Third courtyard houses the Well of Heavenly Clarity.

Steles on turtle bases that list the names of scholars who passed imperial exams.

Fourth courtyard that features an ornate incense urn adorned with lots of dragons. I was fascinated by the mastery in pruning and cultivation of the 2 bonsai cranes on tortoises by the side.

The temple has a number of courtyards that lead to the altar of Confucius.
The traditional Chinese word on the tablet reads 'Book'. Is this geek heaven? LOL.
Bobee bobee. Apparently, good grades are not the only things devotees come here to pray for. I was told that young men and parents pray here during the Vietnam War to avoid military service. Recruits to serve in the war were picked via a draft lottery system according to birthdays. The war that lasted 20 years (1955 - 1975) killed and wounded an estimated upper limit of 2 million Vietnamese.

I found the tiling on the temple's roof to be very unusual. They resembled an undulating cluster of mountains, a design I'd never seen before.
Saw this handsome and elegant lady in the temple's courtyard and my lens got lusty.

Traditional Vietnamese water puppets on sale at a gift shop within the temple's compound.

On new year, calligraphers assemble at the temple to brush well wishes in traditional Vietnamese and given free to visitors. This photo is of a calligrapher I saw on the street leading to the temple.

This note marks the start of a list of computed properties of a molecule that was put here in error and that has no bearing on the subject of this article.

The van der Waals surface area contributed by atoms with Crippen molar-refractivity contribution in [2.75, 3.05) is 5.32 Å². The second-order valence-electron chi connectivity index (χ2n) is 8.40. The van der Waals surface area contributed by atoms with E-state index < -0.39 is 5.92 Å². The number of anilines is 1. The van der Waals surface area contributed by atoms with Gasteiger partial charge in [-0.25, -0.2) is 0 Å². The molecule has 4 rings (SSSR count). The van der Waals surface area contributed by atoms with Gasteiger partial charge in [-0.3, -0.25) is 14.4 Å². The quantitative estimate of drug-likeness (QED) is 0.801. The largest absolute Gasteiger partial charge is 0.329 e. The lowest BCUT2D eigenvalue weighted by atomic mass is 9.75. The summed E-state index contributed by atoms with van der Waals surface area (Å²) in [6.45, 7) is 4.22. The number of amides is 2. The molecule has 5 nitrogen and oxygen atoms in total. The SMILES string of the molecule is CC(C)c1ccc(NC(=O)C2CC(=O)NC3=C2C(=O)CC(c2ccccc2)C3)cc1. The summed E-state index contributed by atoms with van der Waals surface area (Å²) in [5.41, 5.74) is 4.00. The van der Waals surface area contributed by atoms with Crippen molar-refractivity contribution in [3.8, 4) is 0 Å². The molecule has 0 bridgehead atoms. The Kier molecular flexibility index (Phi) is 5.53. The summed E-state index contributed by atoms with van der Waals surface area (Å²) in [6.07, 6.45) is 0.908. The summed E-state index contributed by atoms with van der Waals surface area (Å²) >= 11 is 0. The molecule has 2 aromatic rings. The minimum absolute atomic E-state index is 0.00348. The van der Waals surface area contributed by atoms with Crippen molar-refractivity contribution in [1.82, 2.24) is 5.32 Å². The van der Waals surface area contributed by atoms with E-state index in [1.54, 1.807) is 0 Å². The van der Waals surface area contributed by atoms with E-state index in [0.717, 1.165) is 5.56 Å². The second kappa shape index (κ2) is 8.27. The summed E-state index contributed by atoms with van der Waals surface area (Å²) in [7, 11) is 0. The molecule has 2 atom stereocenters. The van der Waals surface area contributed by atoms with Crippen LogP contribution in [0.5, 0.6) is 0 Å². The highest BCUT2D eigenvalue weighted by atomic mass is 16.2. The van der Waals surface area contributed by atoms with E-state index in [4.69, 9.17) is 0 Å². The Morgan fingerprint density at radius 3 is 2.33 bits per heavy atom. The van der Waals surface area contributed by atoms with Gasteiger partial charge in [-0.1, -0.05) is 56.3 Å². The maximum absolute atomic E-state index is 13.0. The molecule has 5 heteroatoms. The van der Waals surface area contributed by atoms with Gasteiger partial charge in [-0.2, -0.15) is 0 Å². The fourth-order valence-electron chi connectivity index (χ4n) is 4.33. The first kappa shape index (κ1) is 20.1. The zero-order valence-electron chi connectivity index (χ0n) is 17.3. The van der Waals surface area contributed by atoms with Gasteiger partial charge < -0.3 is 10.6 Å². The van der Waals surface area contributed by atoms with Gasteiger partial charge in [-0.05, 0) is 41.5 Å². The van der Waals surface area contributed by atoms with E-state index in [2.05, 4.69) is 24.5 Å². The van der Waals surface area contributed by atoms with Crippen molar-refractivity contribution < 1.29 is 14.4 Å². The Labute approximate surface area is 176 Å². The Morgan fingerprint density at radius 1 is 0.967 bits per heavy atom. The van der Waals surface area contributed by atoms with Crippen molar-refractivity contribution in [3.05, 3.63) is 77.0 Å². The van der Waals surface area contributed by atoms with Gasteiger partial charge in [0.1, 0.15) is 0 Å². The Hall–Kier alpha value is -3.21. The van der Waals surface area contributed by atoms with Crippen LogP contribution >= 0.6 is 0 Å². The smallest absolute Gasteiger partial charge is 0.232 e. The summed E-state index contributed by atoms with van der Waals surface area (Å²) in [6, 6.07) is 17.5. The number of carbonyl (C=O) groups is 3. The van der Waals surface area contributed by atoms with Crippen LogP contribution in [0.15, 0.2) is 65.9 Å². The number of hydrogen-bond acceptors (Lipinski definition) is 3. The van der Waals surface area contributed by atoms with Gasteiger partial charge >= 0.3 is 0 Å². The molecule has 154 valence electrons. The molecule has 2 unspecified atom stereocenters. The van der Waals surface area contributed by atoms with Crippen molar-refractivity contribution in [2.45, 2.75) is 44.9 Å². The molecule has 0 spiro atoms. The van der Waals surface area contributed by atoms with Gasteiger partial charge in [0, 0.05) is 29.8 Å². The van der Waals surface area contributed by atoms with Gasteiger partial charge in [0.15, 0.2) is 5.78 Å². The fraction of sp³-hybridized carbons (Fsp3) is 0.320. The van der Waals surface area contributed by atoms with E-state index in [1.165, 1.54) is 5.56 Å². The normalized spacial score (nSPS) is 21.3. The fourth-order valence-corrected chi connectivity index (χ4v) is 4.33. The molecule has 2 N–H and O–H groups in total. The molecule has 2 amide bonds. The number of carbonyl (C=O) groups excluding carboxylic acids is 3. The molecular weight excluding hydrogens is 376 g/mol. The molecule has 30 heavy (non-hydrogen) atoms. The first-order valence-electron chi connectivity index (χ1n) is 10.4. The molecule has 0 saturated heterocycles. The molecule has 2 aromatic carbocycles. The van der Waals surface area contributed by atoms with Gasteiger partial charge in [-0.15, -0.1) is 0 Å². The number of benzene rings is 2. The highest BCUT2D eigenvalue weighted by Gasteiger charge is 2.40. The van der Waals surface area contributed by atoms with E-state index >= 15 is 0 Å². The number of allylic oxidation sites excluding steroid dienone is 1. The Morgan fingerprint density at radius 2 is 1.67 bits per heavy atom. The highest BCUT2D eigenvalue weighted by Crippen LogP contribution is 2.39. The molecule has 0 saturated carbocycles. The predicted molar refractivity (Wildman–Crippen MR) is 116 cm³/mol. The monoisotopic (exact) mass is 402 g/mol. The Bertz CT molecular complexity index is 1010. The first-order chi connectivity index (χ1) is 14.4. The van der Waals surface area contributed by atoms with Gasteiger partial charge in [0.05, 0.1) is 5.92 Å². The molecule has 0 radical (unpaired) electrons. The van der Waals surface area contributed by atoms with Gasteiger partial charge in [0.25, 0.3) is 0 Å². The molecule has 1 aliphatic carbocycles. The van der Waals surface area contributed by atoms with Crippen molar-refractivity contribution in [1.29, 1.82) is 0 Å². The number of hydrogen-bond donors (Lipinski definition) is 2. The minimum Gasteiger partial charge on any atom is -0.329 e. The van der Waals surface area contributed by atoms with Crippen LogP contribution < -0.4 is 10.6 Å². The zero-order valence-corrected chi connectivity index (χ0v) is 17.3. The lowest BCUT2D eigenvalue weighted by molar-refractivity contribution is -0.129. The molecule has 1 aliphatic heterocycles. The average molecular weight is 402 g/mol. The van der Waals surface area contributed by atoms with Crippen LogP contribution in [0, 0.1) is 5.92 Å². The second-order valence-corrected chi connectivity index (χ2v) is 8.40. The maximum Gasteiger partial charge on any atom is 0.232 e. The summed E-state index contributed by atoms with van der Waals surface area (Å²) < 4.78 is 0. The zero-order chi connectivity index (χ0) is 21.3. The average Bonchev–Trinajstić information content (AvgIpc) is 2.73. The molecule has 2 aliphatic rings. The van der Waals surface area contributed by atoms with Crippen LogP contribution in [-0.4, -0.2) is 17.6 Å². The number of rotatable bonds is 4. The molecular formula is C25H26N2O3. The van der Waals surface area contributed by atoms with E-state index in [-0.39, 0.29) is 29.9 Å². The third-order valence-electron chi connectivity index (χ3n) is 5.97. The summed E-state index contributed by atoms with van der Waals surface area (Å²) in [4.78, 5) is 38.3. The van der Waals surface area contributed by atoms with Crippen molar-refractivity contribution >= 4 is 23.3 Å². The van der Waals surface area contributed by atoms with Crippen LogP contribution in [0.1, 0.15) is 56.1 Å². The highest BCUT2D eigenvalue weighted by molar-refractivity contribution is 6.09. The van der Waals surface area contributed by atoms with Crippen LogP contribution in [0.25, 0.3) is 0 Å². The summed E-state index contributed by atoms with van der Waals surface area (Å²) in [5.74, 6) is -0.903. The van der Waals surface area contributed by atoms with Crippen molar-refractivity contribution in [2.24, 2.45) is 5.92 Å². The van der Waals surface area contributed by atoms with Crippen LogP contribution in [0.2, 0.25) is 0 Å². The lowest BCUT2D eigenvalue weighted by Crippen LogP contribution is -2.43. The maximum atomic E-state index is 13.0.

The Temple of Literature was the final stop on our photographic trek of Hanoi's Old Quarter, which was the earliest development site during the turn of the 20th century. The Old Quarter consists of 36 streets, many of them named after trade specialisations (eg. silk, blacksmith, jewellery, etc) in the olden days.

Touring the heritage district really felt like a walk back in time as buildings and establishments seem to evolve little from their original state. Thankfully, the streets are adequately marked so our non-Viet tongue and the locals' minimal English didn't need to spar with each other.

To get to know Hanoi, this walking tour of the Old Quarter is worth every footprint. But watch your steps and look out for the motobikes!